Editorials

Managing diabetes in residential and nursing homes

BMJ 1998; 316 doi: https://doi.org/10.1136/bmj.316.7125.89 (Published 10 January 1998) Cite this as: BMJ 1998;316:89

Presents a complex set of problems with no one solution

  1. Robert Tattersall, Professor of clinical diabetesa,
  2. Simon Page, Consultant physiciana
  1. a University Hospital, Nottingham NG7 2UH

    The prevalence of diabetes in the elderly is around 10% and it imposes an enormous burden on healthcare systems. In America in 1992 nursing home care for people with diabetes cost $1.83 billion.1 Elderly diabetics have much microvascular and macrovascular disease and are two to three times more likely to need hospital admission than their non-diabetic counterparts.2 One might expect a higher prevalence of diabetes and its complications in residential or nursing homes. Several American studies have found diabetes in 20% of nursing home residents,3 and in one almost 90% of diabetic residents had coronary artery disease, strokes, or peripheral vascular disease—with 6.4 major diagnoses compared with only 2.4 in non-diabetic residents.4 In Alabama (and probably England) nursing home patients generate a disproportionately large number of out of hours calls.5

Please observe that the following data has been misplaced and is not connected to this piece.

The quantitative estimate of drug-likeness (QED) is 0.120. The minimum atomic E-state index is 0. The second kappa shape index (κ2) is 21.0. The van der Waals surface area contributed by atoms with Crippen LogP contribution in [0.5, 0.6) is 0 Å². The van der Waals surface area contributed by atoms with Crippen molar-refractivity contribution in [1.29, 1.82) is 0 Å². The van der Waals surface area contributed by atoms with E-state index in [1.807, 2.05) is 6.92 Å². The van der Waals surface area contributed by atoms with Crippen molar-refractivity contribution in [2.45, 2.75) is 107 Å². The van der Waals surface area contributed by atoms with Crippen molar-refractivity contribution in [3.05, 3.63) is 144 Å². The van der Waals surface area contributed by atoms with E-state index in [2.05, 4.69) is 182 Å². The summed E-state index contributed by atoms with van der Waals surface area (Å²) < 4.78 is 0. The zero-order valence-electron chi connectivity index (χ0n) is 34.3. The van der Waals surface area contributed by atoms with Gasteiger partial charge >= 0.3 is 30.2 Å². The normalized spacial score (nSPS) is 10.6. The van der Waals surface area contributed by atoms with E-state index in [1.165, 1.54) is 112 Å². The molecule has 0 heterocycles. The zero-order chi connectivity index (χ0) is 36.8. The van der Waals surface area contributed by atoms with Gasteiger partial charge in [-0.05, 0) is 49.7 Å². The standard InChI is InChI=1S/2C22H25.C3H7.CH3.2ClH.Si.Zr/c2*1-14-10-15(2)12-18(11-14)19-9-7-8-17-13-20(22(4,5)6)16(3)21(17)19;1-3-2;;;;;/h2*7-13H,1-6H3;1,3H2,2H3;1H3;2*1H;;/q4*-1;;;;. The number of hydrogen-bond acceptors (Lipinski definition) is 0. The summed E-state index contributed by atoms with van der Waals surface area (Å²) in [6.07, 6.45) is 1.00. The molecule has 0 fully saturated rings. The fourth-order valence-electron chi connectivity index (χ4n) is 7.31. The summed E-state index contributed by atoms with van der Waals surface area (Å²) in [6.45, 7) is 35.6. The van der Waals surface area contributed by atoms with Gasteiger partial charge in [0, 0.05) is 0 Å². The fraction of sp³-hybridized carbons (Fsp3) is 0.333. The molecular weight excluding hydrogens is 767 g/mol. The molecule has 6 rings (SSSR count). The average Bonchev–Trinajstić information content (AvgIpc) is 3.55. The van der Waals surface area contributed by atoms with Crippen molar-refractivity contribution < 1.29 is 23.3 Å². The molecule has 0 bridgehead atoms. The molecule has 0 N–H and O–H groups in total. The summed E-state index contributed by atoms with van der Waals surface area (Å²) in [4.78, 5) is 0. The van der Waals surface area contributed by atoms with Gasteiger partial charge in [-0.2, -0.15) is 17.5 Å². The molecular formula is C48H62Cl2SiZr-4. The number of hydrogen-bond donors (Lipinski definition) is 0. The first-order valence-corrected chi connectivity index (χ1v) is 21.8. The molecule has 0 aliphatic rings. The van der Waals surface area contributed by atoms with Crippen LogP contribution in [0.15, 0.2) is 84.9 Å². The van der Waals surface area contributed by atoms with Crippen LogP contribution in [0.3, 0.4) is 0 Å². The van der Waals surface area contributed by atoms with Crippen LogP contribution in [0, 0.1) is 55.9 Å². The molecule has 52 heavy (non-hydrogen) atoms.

In a recent issue of the BMJ Benbow and coworkers surveyed 44 residential and nursing homes in Liverpool comparing 109 diabetic residents with 107 age and …

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